Room 208

Elaborate Burn

What's the story, Wishbone?

How Madoka: Rebellion shows that patching isn’t just for video games, and why that’s a good thing, after the break. Spoilers ahoy!


If you’ve been reading this blog for a while, you may recall that I did not like the ending of the original Madoka TV series. In short, even if the title character’s power to make a game-changing wish was consistent with the universe’s internal rules, it seemed to come so far out of nowhere that it undermined the emotional narrative that the rest of the series had taken its time to so painstakingly establish.

I loved The Rebellion Story’s conclusion, on the other hand, and not simply because it was dark or contrarian – it actually reaches back in time, in appropriately Homura-esque fashion, to fix the sins its predecessor committed. Logically speaking, after all, Homura’s countless attempts to save Madoka should have inflicted their trauma on her in equal measure to the power it lent Madoka’s wish. Rebellion ultimately makes good on this promise, by using that trauma to transform Homura into an entity powerful enough to counter what Madoka became at the end of the TV series. In the process, it changes what had been a one-off deus ex machina into a pattern identifiable through the narrative alone. The sequel, in essence, justifies its own presence by retroactively rewriting the frame through which we see the original.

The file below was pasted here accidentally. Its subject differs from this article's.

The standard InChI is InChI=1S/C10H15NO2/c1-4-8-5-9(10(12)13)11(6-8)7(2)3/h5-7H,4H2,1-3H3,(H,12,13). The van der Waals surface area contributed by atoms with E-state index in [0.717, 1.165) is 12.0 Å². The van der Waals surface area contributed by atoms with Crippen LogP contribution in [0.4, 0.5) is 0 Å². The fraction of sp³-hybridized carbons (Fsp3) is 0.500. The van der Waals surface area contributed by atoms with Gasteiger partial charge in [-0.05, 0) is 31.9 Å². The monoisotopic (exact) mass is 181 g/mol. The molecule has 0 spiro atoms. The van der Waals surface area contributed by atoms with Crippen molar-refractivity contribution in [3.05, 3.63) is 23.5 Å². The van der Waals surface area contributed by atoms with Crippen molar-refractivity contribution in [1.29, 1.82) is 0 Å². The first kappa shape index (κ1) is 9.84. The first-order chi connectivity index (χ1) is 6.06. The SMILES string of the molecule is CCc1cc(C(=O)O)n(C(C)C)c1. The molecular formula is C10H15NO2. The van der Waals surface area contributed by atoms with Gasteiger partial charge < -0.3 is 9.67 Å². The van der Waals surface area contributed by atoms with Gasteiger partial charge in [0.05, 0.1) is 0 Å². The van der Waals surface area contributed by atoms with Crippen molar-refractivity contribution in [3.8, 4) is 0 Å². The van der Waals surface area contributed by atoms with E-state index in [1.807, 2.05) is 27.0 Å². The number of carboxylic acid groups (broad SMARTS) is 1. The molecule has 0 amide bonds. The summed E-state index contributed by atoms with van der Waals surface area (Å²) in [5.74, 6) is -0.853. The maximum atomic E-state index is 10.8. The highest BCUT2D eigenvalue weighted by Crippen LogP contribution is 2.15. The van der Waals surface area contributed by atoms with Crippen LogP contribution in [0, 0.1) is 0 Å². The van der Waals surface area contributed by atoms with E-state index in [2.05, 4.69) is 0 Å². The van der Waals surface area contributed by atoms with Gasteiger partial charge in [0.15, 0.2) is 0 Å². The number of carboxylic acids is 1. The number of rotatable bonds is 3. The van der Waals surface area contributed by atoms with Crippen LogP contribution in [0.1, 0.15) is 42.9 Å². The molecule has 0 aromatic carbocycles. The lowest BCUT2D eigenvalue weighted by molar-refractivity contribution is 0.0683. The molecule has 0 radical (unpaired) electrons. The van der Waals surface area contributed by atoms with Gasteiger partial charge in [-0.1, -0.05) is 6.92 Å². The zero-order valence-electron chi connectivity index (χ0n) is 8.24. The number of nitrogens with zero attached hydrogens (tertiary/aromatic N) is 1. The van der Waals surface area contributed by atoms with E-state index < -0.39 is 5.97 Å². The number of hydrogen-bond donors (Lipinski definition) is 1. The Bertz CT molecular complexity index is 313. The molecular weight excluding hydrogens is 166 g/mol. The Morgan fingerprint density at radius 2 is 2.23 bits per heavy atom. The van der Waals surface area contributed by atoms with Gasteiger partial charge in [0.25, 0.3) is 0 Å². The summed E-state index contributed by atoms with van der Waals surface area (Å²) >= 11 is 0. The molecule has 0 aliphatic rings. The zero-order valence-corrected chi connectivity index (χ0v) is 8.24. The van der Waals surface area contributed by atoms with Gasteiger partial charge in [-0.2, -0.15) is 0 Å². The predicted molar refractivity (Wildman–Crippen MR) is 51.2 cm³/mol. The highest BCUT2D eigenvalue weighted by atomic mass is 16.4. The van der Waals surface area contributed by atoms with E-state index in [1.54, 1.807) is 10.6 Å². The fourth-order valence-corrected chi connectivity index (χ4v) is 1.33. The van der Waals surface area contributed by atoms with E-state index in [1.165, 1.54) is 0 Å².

Not that this is the only thing that Rebellion has going for it. One of my favorite things about long-running SHAFT productions is the way they gradually construct a visual language with each installment, applying the same underlying principles to new settings. Bakemonogatari revealed its visual world in layers, starting with Meme Oshino’s hangout, then moving outward and upward in scope from a single building to a whole urban metropolis in its final arc. Rebellion does much the same thing, taking the unreality of a witch’s labyrinth and magical combat and painting it on the scale of all of Mitakihara City. And again, this all ties back into the narrative – the eye-popping magnitude of the movie’s battles isn’t just for show, but a subtle hint at the containment of the entire world inside an artificial magical realm. The backhanded illumination of the unnatural contortions you’d have to perform to get a “utopian” setting, where the girls all just get along happily, is just icing on the cake.

I’d previously have said that the original Madoka series was good television, but only with some major caveats. With Rebellion, though, the franchise has turned what were once narrative flaws completely on their head. When I talk about endings, I don’t care about whether they’re happy or sad, just whether they’re fitting. In my book, then, this is a good ending.